We need to develop a drug to prevent prion disease before it strikes, but we can’t predict when it will strike.
I’m proud to announce that as of last week, our new study on age of onset in genetic prion disease is now available on bioRxiv [Minikel 2018]. The public dataset and source code for the study are in a public GitHub repository.
A few years ago, we published a study trying to answer the first question we asked after getting our genetic test report: does this mean I’ll definitely get the disease? This new study has its origins in our second question: when?
From the moment Sonia received her predictive genetic test report, we wanted to know how long we had before disease would strike. From the reviews that we read [Kong 2004, Mastrianni 2010], it was clear that even with the same mutation, there were some unlucky people who got the disease in their 20s and others who made it to their 70s. We asked whether anything might affect age of onset, and we were at various times counseled — with no basis in evidence, we now realize — that Sonia’s mom’s age of onset was predictive for Sonia’s own fate, or that Sonia’s PRNP codon 129 genotype might be protective. The more we dug into the literature, the more we realized the answers we were looking for weren’t out there. So, with the help of many collaborators, we launched a research project to see what we could find. Our colleagues in the prion field stepped up and, incredibly generously, spent countless hours collating records from decades of prion surveillance and clinical programs to find the data we needed.
age of onset in genetic prion disease
We and our collaborators first started gathering age of onset data for a study several years ago, where we showed that age of onset does not change over generations [Minikel 2014]. We then spent almost another four years collecting more data and cleaning and analyzing it. As our sample size reached the high hundreds and topped out at just over a thousand individuals, two things became clear.
First, age of onset is even more variable than we had realized. For example, for Sonia’s mutation, D178N, there has been a case with onset at age 12 and one individual who lived to 89 without developing disease.
Second, we were not finding any factors that helped to predict an individual’s age of onset. Neither your sex, nor your parent’s age of onset, nor your PRNP codon 129 genotype were proving to have any predictive value in the overall dataset.
Of course, it’s possible that with a larger sample size we could find predictive factors. But genetic prion disease is rare, and it is likely that our dataset already includes perhaps half or more of the people ever successfully diagnosed, meaning that it will be a long time before we have a much larger dataset. Long story short: age of onset varies over several decades, and as far as we can tell today, it is totally random. As Sonia often says in talks, we are racing against a clock we can’t see.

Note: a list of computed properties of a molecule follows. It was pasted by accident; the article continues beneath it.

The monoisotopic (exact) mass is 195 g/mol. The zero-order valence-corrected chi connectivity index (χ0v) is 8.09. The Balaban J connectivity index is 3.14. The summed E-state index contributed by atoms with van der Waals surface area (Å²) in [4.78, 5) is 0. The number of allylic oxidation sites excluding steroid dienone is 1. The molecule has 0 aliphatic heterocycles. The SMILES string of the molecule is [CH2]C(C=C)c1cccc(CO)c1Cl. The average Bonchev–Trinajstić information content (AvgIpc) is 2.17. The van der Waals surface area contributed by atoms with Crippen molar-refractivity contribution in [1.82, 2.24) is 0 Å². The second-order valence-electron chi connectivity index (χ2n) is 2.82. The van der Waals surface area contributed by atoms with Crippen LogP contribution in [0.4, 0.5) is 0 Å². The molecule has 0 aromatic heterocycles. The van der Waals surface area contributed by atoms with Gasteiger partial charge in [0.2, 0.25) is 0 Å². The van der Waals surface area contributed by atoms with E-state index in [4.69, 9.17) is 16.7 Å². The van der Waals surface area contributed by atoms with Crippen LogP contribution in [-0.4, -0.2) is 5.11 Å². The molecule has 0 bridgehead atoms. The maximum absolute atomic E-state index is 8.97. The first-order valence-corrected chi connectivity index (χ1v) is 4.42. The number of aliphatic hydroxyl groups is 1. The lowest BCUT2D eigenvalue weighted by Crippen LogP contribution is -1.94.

what does this mean for mutation carriers?
This analysis has implications for how we as people at risk think about that risk. For example, we now know that Sonia’s mom’s age of onset — 51 — does not have special significance for us. Likewise, knowing the average age of onset for a given mutation still does not do much to predict when a given individual will have onset. It turns out that when we say that some PRNP mutations are highly penetrant, we’re not saying, “You will get to a certain age and then definitely develop prion disease.” What we mean instead is “you have a low risk of onset in any given year of life, but there are decades over which the disease could strike, and so in the aggregate, it’s very likely that you’ll eventually develop the disease.”
This gives rise to what seems at first like a paradox. Disease is very likely to strike at some point — we have multiple lines of evidence that some PRNP mutations confer high lifetime risk [Minikel 2016] — yet almost no matter what age someone is, their disease onset is on average always years away. Take for example the most common mutation, E200K. As a disclaimer, our dataset is imperfect, and remember that we can’t predict any individual’s age of onset, instead we can only speak in terms of group averages. According to the data we have today, for a group of people at age 30, the median age of onset will be about 62, but for a group of people who have reached age 60, the median age of onset has now retreated to 68, because they were already lucky enough to avoid the early onsets that bring the average down.
There is a wide distribution of disease onsets for the PRNP E200K mutation, and the expected median age of onset for a group of people with this mutation depends on what age they are today. code, data.
This is great news for a mutation carrier at age 60, but it poses a challenge for preventive clinical trials.
what does this mean for trials?
We came to the realization that age of onset is highly variable and completely unpredictable just as the work we are doing to try to advance antisense oligos (ASOs) to the clinic as prion disease drugs led us to another question. How will we show that a drug works?
Our goal is to delay the onset of Sonia’s disease. If we are successful in finding a drug that does delay the onset of prion disease, how we will prove it?
Many people we spoke with wanted to point us to early treatment or prevention trials in Alzheimer’s disease as models for what we could try to do in prion disease. Some Alzheimer’s trials have recruited individuals who already had mild cognitive impairment, with the goal of halting their progression into dementia [Petersen 2003]. Others are “secondary” prevention trials based on ascertaining patients who are unimpaired but already have biomarker evidence of pathology, such as Aβ in their brains [Sperling 2014]. These approaches would be difficult in prion disease, because most subtypes have just a half-year disease course from first symptom to death, and to date, we don’t yet have any consistent evidence for changes in either imaging or fluid biomarkers before disease onset.
Instead we looked to “primary” prevention efforts, which aim to stop the disease process before it even starts. The Alzheimer’s Prevention Initiative (API) trial in Colombia has been enrolling healthy people with an early onset Alzheimer’s mutation (PSEN1 E280A), randomizing them to drug or placebo, and following them five years to a cognitive score endpoint [Tariot 2018]. In other words, it is a randomized trial with a clinical outcome — a measurement of how patients feel or function. That’s considered the gold standard of evidence for showing that a drug works.